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Experimental Animals
Vol. 54 (2005) No. 1 P 71-83

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http://doi.org/10.1538/expanim.54.71

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The TSOD mouse has been established as an inbred strain with spontaneous development of diabetes mellitus as the first clinical signs of diabetes. Polydipsia and polyuria are observed at about 2 months old only in male mice, after which hyperglycemia and hyperinsulinemia are detected. Following these symptoms obesity gradually develops until about 12 months old. In histopathological examination of the pancreas, severe hypertrophy of pancreatic islets was observed due to proliferation and swelling of B cells. In the kidney, thickening of the basement membrane in glomeruli and an increase of the mesangial area were observed at 18 months old. Motor neuropathy in TSOD mice began to appear at 14 months old and most male mice at 17 months old showed weakness of front and hind paws caused by neuron degeneration in the peripheral nerve. In sensory neuropathy, the threshold in the tail pressure test decreased significantly at 12 months old. Light microscopic and electron microscopic examination of sciatic nerves showed a decrease in the density of nerve fibers by the endoneural fibrosis and loss of these fibers. Degenerative changes of myelinated fibers, separation of myelin sheaths with intralamellar edema and remyelination were frequently observed. In the severely affected nerve fibers, the lamellar structure was completely destroyed and macrophages migrated around the myelin sheath or invaded the intramyelin space. Considering these findings similar to non-insulin dependent diabetes mellitus (NIDDM) in humans, the TSOD mouse should be a useful model for the pathogenic study of diabetic complications, especially of peripheral neuropathy.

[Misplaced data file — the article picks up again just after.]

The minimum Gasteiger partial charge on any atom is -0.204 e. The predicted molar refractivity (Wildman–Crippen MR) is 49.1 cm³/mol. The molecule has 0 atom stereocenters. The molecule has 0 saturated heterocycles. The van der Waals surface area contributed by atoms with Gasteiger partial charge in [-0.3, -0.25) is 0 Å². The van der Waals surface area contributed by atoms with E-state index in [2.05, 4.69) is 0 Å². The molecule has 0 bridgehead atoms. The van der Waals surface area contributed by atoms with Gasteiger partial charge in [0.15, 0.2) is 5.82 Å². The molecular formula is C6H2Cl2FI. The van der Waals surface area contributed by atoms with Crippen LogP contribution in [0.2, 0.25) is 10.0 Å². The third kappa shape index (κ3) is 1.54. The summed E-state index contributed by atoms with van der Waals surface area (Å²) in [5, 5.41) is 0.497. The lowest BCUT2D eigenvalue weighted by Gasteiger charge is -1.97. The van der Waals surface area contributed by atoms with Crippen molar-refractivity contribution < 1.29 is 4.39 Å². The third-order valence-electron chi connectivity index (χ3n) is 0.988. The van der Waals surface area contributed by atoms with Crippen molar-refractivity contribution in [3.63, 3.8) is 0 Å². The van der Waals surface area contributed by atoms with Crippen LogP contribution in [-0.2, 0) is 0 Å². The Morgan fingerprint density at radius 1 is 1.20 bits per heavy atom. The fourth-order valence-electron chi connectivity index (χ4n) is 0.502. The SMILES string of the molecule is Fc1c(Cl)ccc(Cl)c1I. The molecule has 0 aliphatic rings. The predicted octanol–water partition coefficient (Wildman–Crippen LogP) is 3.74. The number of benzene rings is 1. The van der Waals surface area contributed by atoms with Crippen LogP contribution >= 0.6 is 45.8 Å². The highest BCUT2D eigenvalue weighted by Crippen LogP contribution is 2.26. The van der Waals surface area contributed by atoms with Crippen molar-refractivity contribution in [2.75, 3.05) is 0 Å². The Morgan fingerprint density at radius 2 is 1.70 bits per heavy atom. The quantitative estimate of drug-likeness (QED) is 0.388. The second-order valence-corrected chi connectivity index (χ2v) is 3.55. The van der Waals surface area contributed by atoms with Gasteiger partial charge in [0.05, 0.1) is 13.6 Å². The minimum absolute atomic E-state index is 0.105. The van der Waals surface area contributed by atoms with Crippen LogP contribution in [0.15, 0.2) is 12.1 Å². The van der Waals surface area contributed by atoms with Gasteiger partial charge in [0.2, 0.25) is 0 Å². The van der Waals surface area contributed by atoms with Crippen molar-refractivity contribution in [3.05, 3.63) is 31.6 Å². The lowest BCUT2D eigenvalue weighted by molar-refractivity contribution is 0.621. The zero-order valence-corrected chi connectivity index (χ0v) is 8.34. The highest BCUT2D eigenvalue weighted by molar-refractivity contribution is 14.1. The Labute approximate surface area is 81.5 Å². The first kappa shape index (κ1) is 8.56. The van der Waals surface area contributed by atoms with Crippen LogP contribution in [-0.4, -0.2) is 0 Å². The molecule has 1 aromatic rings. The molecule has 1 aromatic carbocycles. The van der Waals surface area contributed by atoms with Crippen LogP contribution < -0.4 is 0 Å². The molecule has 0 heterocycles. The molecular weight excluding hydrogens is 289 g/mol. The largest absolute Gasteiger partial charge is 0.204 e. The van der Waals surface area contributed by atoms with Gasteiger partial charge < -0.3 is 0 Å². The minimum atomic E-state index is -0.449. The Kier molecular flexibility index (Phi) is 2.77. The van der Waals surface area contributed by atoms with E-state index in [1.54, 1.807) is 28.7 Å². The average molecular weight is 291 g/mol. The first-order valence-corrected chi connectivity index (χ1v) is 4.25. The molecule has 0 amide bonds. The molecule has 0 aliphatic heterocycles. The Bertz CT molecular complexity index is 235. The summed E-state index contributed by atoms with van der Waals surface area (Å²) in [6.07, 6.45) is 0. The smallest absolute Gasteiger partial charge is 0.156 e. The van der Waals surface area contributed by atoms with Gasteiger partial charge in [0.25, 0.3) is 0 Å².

Copyright © 2005 Japanese Association for Laboratory Animal Science

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